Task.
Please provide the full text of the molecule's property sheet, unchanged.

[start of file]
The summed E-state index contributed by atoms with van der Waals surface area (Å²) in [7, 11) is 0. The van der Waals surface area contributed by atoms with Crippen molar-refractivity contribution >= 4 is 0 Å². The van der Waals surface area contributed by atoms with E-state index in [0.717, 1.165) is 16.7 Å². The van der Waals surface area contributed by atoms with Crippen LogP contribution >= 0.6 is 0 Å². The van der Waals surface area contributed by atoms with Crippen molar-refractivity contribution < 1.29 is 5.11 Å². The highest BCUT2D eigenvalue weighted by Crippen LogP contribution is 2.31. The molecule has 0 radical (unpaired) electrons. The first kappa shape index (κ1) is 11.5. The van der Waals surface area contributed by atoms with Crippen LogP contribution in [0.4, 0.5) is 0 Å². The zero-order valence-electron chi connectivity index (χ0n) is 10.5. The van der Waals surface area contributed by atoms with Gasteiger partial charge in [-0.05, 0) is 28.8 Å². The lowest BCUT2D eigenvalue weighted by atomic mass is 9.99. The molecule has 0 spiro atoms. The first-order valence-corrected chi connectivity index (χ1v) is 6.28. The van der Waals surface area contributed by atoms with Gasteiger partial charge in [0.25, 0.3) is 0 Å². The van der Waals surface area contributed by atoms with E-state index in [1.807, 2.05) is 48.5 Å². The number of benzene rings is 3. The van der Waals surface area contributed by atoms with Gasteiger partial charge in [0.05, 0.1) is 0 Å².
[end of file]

The summed E-state index contributed by atoms with van der Waals surface area (Å²) in [7, 11) is 0. The van der Waals surface area contributed by atoms with Crippen molar-refractivity contribution >= 4 is 0 Å². The van der Waals surface area contributed by atoms with E-state index in [0.717, 1.165) is 16.7 Å². The van der Waals surface area contributed by atoms with Crippen LogP contribution >= 0.6 is 0 Å². The van der Waals surface area contributed by atoms with Crippen molar-refractivity contribution < 1.29 is 5.11 Å². The highest BCUT2D eigenvalue weighted by Crippen LogP contribution is 2.31. The molecule has 0 radical (unpaired) electrons. The first kappa shape index (κ1) is 11.5. The van der Waals surface area contributed by atoms with Crippen LogP contribution in [0.4, 0.5) is 0 Å². The zero-order valence-electron chi connectivity index (χ0n) is 10.5. The van der Waals surface area contributed by atoms with Gasteiger partial charge in [-0.05, 0) is 28.8 Å². The lowest BCUT2D eigenvalue weighted by atomic mass is 9.99. The molecule has 0 spiro atoms. The first-order valence-corrected chi connectivity index (χ1v) is 6.28. The van der Waals surface area contributed by atoms with Gasteiger partial charge in [0.25, 0.3) is 0 Å². The van der Waals surface area contributed by atoms with E-state index in [1.807, 2.05) is 48.5 Å². The number of benzene rings is 3. The van der Waals surface area contributed by atoms with Gasteiger partial charge in [0.05, 0.1) is 0 Å².